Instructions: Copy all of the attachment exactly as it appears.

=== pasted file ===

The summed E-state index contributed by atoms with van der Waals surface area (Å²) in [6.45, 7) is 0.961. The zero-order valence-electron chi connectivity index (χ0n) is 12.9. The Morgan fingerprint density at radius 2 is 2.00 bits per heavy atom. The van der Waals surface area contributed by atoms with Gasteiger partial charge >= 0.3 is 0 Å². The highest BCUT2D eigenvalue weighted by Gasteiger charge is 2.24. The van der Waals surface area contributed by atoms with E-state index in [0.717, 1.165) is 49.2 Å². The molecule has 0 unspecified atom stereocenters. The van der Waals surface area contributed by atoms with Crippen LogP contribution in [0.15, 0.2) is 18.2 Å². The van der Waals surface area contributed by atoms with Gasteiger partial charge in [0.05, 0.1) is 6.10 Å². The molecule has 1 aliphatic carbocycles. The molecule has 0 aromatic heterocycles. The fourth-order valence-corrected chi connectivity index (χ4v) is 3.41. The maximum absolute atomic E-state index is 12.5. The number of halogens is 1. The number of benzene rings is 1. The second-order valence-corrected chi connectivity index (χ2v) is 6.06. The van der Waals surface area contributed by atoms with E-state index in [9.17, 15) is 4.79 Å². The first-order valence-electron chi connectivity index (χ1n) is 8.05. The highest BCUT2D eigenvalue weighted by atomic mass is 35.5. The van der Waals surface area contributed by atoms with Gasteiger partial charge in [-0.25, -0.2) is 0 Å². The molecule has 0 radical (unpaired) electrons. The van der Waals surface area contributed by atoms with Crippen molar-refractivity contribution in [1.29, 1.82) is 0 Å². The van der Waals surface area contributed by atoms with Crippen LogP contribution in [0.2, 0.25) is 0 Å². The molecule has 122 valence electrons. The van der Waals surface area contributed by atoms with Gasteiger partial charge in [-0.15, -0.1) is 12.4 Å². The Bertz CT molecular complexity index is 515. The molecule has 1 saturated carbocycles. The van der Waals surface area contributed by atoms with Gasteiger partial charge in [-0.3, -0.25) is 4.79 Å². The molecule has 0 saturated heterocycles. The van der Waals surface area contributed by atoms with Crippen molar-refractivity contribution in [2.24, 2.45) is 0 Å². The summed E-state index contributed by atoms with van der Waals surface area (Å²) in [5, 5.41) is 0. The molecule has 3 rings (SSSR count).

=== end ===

The summed E-state index contributed by atoms with van der Waals surface area (Å²) in [6.45, 7) is 0.961. The zero-order valence-electron chi connectivity index (χ0n) is 12.9. The Morgan fingerprint density at radius 2 is 2.00 bits per heavy atom. The van der Waals surface area contributed by atoms with Gasteiger partial charge >= 0.3 is 0 Å². The highest BCUT2D eigenvalue weighted by Gasteiger charge is 2.24. The van der Waals surface area contributed by atoms with E-state index in [0.717, 1.165) is 49.2 Å². The molecule has 0 unspecified atom stereocenters. The van der Waals surface area contributed by atoms with Crippen LogP contribution in [0.15, 0.2) is 18.2 Å². The van der Waals surface area contributed by atoms with Gasteiger partial charge in [0.05, 0.1) is 6.10 Å². The molecule has 1 aliphatic carbocycles. The molecule has 0 aromatic heterocycles. The fourth-order valence-corrected chi connectivity index (χ4v) is 3.41. The maximum absolute atomic E-state index is 12.5. The number of halogens is 1. The number of benzene rings is 1. The second-order valence-corrected chi connectivity index (χ2v) is 6.06. The van der Waals surface area contributed by atoms with E-state index in [9.17, 15) is 4.79 Å². The first-order valence-electron chi connectivity index (χ1n) is 8.05. The highest BCUT2D eigenvalue weighted by atomic mass is 35.5. The van der Waals surface area contributed by atoms with Gasteiger partial charge in [-0.25, -0.2) is 0 Å². The molecule has 0 radical (unpaired) electrons. The van der Waals surface area contributed by atoms with Crippen molar-refractivity contribution in [1.29, 1.82) is 0 Å². The van der Waals surface area contributed by atoms with Crippen LogP contribution in [0.2, 0.25) is 0 Å². The molecule has 122 valence electrons. The van der Waals surface area contributed by atoms with Gasteiger partial charge in [-0.15, -0.1) is 12.4 Å². The Bertz CT molecular complexity index is 515. The molecule has 1 saturated carbocycles. The van der Waals surface area contributed by atoms with Gasteiger partial charge in [-0.3, -0.25) is 4.79 Å². The molecule has 0 saturated heterocycles. The van der Waals surface area contributed by atoms with Crippen molar-refractivity contribution in [2.24, 2.45) is 0 Å². The summed E-state index contributed by atoms with van der Waals surface area (Å²) in [5, 5.41) is 0. The molecule has 3 rings (SSSR count).